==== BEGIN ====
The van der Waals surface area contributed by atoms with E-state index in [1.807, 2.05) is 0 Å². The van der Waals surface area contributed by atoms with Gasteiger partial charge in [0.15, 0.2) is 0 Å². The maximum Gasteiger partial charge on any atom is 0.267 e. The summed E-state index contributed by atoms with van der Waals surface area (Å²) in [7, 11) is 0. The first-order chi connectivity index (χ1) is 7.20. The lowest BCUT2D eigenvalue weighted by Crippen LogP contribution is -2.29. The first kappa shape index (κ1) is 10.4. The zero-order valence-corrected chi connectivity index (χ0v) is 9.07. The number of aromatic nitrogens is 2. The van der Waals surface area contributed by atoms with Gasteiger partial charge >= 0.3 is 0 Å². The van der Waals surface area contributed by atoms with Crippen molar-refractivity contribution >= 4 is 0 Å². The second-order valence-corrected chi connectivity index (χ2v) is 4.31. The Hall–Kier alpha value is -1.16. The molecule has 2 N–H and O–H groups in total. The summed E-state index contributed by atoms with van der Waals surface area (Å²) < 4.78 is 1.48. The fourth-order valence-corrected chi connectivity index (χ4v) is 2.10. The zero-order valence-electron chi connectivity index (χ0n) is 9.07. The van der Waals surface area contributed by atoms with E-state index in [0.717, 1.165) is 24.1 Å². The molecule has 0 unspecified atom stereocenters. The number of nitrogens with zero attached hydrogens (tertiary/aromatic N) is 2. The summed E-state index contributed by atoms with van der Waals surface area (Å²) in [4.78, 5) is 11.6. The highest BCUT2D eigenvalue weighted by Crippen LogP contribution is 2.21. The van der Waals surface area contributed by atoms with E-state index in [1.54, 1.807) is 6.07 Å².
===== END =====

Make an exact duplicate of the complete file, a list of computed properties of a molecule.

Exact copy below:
The van der Waals surface area contributed by atoms with E-state index in [1.807, 2.05) is 0 Å². The van der Waals surface area contributed by atoms with Gasteiger partial charge in [0.15, 0.2) is 0 Å². The maximum Gasteiger partial charge on any atom is 0.267 e. The summed E-state index contributed by atoms with van der Waals surface area (Å²) in [7, 11) is 0. The first-order chi connectivity index (χ1) is 7.20. The lowest BCUT2D eigenvalue weighted by Crippen LogP contribution is -2.29. The first kappa shape index (κ1) is 10.4. The zero-order valence-corrected chi connectivity index (χ0v) is 9.07. The number of aromatic nitrogens is 2. The van der Waals surface area contributed by atoms with Gasteiger partial charge >= 0.3 is 0 Å². The van der Waals surface area contributed by atoms with Crippen molar-refractivity contribution >= 4 is 0 Å². The second-order valence-corrected chi connectivity index (χ2v) is 4.31. The Hall–Kier alpha value is -1.16. The molecule has 2 N–H and O–H groups in total. The summed E-state index contributed by atoms with van der Waals surface area (Å²) < 4.78 is 1.48. The fourth-order valence-corrected chi connectivity index (χ4v) is 2.10. The zero-order valence-electron chi connectivity index (χ0n) is 9.07. The van der Waals surface area contributed by atoms with E-state index in [0.717, 1.165) is 24.1 Å². The molecule has 0 unspecified atom stereocenters. The number of nitrogens with zero attached hydrogens (tertiary/aromatic N) is 2. The summed E-state index contributed by atoms with van der Waals surface area (Å²) in [4.78, 5) is 11.6. The highest BCUT2D eigenvalue weighted by Crippen LogP contribution is 2.21. The van der Waals surface area contributed by atoms with E-state index in [1.54, 1.807) is 6.07 Å².